Posts for: April, 2012
If your teeth could talk - the mouth offers clues to disorders and diseases and dentists could play a larger role in patient care.
The eyes may be the window to the soul, but the mouth provides an even better view of the body as a whole. Some of the earliest signs of diabetes, cancer, pregnancy, immune disorders, hormone imbalances and drug issues show up in the gums, teeth and tongue - sometimes long before a patient knows anything is wrong. There's also growing evidence that oral health problems, particularly gum disease, can harm a patient's general health as well, raising the risk of diabetes, heart disease, stroke, pneumonia and pregnancy complications.
Such findings are fueling a push for dentists to play a greater role in patients' overall health. It's an opportunity to tell a patient, 'You know, I am concerned. I think you really need to see a primary care provider,' so you are moving in the direction of better health. Some of the most distinctive problems come from uncontrolled diabetes. The gum tissue has a glistening shiny look where it meets the teeth. It bleeds easily and pulls away from the bone. An estimated six million Americans have diabetes but don't know it - and several studies suggest that dentists could help alert them. It's not just that the same lifestyle habits contribute to both gum disease and high blood sugar; the two conditions exacerbate each other. Inflammation from infected gums makes it more difficult for people with diabetes to control their blood sugar level, and high blood sugar accelerates tooth decay and gum disease, creating more inflammation.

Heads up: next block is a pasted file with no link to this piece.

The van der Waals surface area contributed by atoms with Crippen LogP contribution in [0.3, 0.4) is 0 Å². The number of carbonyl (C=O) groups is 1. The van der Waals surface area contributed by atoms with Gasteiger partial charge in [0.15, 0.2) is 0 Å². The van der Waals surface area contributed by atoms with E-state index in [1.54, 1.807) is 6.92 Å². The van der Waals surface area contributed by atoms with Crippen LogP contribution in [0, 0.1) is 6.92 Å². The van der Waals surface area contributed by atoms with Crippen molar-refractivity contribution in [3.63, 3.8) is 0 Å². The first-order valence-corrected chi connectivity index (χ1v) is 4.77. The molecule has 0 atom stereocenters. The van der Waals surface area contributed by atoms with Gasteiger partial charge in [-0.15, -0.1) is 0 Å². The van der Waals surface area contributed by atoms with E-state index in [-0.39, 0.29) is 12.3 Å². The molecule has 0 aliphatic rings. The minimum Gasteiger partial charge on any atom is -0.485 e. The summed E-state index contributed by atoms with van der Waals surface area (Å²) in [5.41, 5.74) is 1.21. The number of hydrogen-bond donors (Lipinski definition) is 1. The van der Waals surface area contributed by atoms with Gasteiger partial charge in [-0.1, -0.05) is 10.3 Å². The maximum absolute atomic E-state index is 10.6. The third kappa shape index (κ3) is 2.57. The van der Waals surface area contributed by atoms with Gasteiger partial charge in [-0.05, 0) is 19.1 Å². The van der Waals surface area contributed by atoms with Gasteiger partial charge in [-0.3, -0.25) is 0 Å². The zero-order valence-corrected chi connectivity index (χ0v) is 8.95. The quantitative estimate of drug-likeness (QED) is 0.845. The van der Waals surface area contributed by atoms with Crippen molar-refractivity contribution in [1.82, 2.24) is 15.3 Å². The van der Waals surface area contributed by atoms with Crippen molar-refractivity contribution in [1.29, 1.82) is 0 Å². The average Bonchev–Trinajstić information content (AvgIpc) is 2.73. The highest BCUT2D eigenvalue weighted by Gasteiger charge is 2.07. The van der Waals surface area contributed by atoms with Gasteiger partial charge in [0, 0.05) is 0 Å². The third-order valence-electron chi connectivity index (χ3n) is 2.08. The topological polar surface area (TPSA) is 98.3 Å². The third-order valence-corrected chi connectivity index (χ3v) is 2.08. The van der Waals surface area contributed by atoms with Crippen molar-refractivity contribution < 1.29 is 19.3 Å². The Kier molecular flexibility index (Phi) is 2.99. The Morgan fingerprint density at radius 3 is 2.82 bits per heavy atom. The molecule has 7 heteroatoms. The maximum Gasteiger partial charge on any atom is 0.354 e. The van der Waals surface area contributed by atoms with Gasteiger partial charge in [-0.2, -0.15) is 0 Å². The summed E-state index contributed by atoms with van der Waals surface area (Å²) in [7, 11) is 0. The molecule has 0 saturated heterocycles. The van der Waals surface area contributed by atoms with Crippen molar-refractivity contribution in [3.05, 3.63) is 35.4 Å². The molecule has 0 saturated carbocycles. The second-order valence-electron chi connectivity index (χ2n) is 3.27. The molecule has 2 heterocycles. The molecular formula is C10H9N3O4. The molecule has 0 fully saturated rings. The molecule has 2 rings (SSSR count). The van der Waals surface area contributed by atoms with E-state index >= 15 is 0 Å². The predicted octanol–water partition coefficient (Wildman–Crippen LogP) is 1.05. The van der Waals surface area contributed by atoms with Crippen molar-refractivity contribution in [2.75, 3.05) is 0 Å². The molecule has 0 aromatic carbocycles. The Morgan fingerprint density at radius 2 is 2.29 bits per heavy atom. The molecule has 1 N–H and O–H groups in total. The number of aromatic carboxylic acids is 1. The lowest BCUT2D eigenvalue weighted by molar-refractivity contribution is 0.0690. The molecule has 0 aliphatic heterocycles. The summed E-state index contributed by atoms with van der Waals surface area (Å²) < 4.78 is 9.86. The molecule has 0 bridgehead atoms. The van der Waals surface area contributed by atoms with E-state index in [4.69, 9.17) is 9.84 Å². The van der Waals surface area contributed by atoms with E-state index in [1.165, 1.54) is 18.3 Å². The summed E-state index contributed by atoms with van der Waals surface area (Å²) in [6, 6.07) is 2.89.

There is also growing evidence that the link between periodontal disease and cardiovascular problems is not a coincidence either. Inflammation in the gums raises C-reactive protein, thought to be a culprit in heart disease. Oral bacteria has been found in the plaques that block arteries. Bacteria from the mouth can travel through the bloodstream and cause problems, elsewhere, which is why people contemplatng elective surgery are advised to have any needed dental work performed first.
Many medications, from antidepressants to chemotherapy drugs can cause dry mouth, which can cause cavities to skyrocket, since saliva typically acts as a protective coating for teeth. The Centers for Disease Control and Prevention recommends that dentists offer HIV testing, because some of the first symptoms appear in the mouth., including fungal infections and lesions. Dentists can do the HIV test with a simple mouth swab and get test results in 20 minutes.